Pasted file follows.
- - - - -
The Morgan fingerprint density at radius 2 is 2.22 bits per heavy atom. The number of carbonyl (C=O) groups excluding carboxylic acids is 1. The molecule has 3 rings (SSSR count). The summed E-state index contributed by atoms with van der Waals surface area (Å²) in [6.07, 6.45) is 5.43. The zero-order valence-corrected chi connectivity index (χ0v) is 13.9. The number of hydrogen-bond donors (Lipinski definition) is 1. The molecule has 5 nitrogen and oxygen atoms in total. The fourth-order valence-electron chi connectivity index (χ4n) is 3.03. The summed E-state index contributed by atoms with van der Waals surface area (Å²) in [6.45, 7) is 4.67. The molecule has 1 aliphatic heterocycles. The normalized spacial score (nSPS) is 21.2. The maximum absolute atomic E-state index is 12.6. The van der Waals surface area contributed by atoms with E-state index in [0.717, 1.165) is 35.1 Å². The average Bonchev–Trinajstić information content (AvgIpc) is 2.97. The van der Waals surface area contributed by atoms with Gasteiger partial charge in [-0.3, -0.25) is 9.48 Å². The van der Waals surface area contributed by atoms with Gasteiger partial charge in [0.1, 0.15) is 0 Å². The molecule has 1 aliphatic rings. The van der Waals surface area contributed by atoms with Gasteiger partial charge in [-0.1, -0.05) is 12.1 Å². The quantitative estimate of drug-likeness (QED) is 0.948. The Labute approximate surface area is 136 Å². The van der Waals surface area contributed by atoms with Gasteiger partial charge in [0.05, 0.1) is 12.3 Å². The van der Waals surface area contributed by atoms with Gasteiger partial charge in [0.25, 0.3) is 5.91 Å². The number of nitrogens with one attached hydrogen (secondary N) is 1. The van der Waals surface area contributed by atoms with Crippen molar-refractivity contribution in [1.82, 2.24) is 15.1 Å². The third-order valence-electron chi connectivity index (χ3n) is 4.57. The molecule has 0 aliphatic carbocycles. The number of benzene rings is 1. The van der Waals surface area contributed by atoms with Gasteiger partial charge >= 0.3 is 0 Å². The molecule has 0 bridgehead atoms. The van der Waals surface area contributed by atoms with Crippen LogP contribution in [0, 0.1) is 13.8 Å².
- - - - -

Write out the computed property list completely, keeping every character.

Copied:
The Morgan fingerprint density at radius 2 is 2.22 bits per heavy atom. The number of carbonyl (C=O) groups excluding carboxylic acids is 1. The molecule has 3 rings (SSSR count). The summed E-state index contributed by atoms with van der Waals surface area (Å²) in [6.07, 6.45) is 5.43. The zero-order valence-corrected chi connectivity index (χ0v) is 13.9. The number of hydrogen-bond donors (Lipinski definition) is 1. The molecule has 5 nitrogen and oxygen atoms in total. The fourth-order valence-electron chi connectivity index (χ4n) is 3.03. The summed E-state index contributed by atoms with van der Waals surface area (Å²) in [6.45, 7) is 4.67. The molecule has 1 aliphatic heterocycles. The normalized spacial score (nSPS) is 21.2. The maximum absolute atomic E-state index is 12.6. The van der Waals surface area contributed by atoms with E-state index in [0.717, 1.165) is 35.1 Å². The average Bonchev–Trinajstić information content (AvgIpc) is 2.97. The van der Waals surface area contributed by atoms with Gasteiger partial charge in [-0.3, -0.25) is 9.48 Å². The van der Waals surface area contributed by atoms with Gasteiger partial charge in [0.1, 0.15) is 0 Å². The molecule has 1 aliphatic rings. The van der Waals surface area contributed by atoms with Gasteiger partial charge in [-0.1, -0.05) is 12.1 Å². The quantitative estimate of drug-likeness (QED) is 0.948. The Labute approximate surface area is 136 Å². The van der Waals surface area contributed by atoms with Gasteiger partial charge in [0.05, 0.1) is 12.3 Å². The van der Waals surface area contributed by atoms with Gasteiger partial charge in [0.25, 0.3) is 5.91 Å². The number of nitrogens with one attached hydrogen (secondary N) is 1. The van der Waals surface area contributed by atoms with Crippen molar-refractivity contribution in [1.82, 2.24) is 15.1 Å². The third-order valence-electron chi connectivity index (χ3n) is 4.57. The molecule has 0 aliphatic carbocycles. The number of benzene rings is 1. The van der Waals surface area contributed by atoms with Gasteiger partial charge >= 0.3 is 0 Å². The molecule has 0 bridgehead atoms. The van der Waals surface area contributed by atoms with Crippen LogP contribution in [0, 0.1) is 13.8 Å².